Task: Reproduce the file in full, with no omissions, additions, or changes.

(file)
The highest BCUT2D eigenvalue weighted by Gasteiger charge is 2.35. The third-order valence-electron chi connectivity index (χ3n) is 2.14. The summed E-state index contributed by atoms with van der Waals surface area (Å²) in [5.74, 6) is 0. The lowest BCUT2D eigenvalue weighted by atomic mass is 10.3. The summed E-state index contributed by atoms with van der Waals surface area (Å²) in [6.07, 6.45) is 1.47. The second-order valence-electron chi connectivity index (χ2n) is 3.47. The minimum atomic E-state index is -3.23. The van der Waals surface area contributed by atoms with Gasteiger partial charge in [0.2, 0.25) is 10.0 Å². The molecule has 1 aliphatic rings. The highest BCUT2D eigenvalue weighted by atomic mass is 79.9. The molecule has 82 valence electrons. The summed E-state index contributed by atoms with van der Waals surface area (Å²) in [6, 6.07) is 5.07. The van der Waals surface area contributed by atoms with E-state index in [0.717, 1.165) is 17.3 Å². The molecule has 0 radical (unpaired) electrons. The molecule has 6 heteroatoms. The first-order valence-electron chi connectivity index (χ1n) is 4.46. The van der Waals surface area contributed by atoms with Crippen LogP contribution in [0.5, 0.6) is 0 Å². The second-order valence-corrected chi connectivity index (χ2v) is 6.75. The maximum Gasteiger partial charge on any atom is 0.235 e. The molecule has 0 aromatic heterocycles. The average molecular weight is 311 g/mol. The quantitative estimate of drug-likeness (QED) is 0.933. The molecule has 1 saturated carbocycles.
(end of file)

The highest BCUT2D eigenvalue weighted by Gasteiger charge is 2.35. The third-order valence-electron chi connectivity index (χ3n) is 2.14. The summed E-state index contributed by atoms with van der Waals surface area (Å²) in [5.74, 6) is 0. The lowest BCUT2D eigenvalue weighted by atomic mass is 10.3. The summed E-state index contributed by atoms with van der Waals surface area (Å²) in [6.07, 6.45) is 1.47. The second-order valence-electron chi connectivity index (χ2n) is 3.47. The minimum atomic E-state index is -3.23. The van der Waals surface area contributed by atoms with Gasteiger partial charge in [0.2, 0.25) is 10.0 Å². The molecule has 1 aliphatic rings. The highest BCUT2D eigenvalue weighted by atomic mass is 79.9. The molecule has 82 valence electrons. The summed E-state index contributed by atoms with van der Waals surface area (Å²) in [6, 6.07) is 5.07. The van der Waals surface area contributed by atoms with E-state index in [0.717, 1.165) is 17.3 Å². The molecule has 0 radical (unpaired) electrons. The molecule has 6 heteroatoms. The first-order valence-electron chi connectivity index (χ1n) is 4.46. The van der Waals surface area contributed by atoms with Crippen LogP contribution in [0.5, 0.6) is 0 Å². The second-order valence-corrected chi connectivity index (χ2v) is 6.75. The maximum Gasteiger partial charge on any atom is 0.235 e. The molecule has 0 aromatic heterocycles. The average molecular weight is 311 g/mol. The quantitative estimate of drug-likeness (QED) is 0.933. The molecule has 1 saturated carbocycles.